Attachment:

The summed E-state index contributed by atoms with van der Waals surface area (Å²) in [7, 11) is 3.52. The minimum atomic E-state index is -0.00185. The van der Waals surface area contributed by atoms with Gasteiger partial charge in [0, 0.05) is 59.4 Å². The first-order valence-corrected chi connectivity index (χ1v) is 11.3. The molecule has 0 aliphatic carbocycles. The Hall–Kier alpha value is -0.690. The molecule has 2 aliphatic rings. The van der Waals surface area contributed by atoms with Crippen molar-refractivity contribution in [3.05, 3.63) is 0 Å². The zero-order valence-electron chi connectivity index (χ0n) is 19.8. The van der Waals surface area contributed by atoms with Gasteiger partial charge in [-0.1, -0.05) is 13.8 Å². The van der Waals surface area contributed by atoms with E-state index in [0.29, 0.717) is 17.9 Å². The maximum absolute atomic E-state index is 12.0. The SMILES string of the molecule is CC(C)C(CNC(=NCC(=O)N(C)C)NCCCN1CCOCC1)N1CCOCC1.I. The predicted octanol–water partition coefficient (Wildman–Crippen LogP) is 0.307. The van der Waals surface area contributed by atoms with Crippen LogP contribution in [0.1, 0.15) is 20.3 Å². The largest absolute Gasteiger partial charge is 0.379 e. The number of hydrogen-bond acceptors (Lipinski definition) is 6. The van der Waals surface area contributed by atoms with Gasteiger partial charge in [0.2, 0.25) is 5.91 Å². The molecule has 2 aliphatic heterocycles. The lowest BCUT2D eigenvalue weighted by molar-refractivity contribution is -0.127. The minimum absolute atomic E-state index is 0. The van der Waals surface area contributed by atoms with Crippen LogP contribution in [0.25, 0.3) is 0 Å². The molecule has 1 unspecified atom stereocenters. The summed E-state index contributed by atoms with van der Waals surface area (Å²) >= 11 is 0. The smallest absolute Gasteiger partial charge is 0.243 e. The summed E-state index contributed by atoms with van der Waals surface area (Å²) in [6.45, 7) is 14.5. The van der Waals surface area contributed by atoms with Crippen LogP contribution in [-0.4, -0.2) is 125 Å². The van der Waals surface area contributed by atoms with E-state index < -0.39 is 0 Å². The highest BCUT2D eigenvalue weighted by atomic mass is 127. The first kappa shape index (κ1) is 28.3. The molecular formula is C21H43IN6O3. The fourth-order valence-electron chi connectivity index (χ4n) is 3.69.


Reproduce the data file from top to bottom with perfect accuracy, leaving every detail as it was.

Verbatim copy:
The summed E-state index contributed by atoms with van der Waals surface area (Å²) in [7, 11) is 3.52. The minimum atomic E-state index is -0.00185. The van der Waals surface area contributed by atoms with Gasteiger partial charge in [0, 0.05) is 59.4 Å². The first-order valence-corrected chi connectivity index (χ1v) is 11.3. The molecule has 0 aliphatic carbocycles. The Hall–Kier alpha value is -0.690. The molecule has 2 aliphatic rings. The van der Waals surface area contributed by atoms with Crippen molar-refractivity contribution in [3.05, 3.63) is 0 Å². The zero-order valence-electron chi connectivity index (χ0n) is 19.8. The van der Waals surface area contributed by atoms with Gasteiger partial charge in [-0.1, -0.05) is 13.8 Å². The van der Waals surface area contributed by atoms with E-state index in [0.29, 0.717) is 17.9 Å². The maximum absolute atomic E-state index is 12.0. The SMILES string of the molecule is CC(C)C(CNC(=NCC(=O)N(C)C)NCCCN1CCOCC1)N1CCOCC1.I. The predicted octanol–water partition coefficient (Wildman–Crippen LogP) is 0.307. The van der Waals surface area contributed by atoms with Crippen LogP contribution in [0.1, 0.15) is 20.3 Å². The largest absolute Gasteiger partial charge is 0.379 e. The number of hydrogen-bond acceptors (Lipinski definition) is 6. The van der Waals surface area contributed by atoms with Gasteiger partial charge in [0.2, 0.25) is 5.91 Å². The molecule has 2 aliphatic heterocycles. The lowest BCUT2D eigenvalue weighted by molar-refractivity contribution is -0.127. The minimum absolute atomic E-state index is 0. The van der Waals surface area contributed by atoms with Crippen LogP contribution in [0.25, 0.3) is 0 Å². The molecule has 1 unspecified atom stereocenters. The summed E-state index contributed by atoms with van der Waals surface area (Å²) >= 11 is 0. The smallest absolute Gasteiger partial charge is 0.243 e. The summed E-state index contributed by atoms with van der Waals surface area (Å²) in [6.45, 7) is 14.5. The van der Waals surface area contributed by atoms with Crippen LogP contribution in [-0.4, -0.2) is 125 Å². The van der Waals surface area contributed by atoms with E-state index < -0.39 is 0 Å². The highest BCUT2D eigenvalue weighted by atomic mass is 127. The first kappa shape index (κ1) is 28.3. The molecular formula is C21H43IN6O3. The fourth-order valence-electron chi connectivity index (χ4n) is 3.69.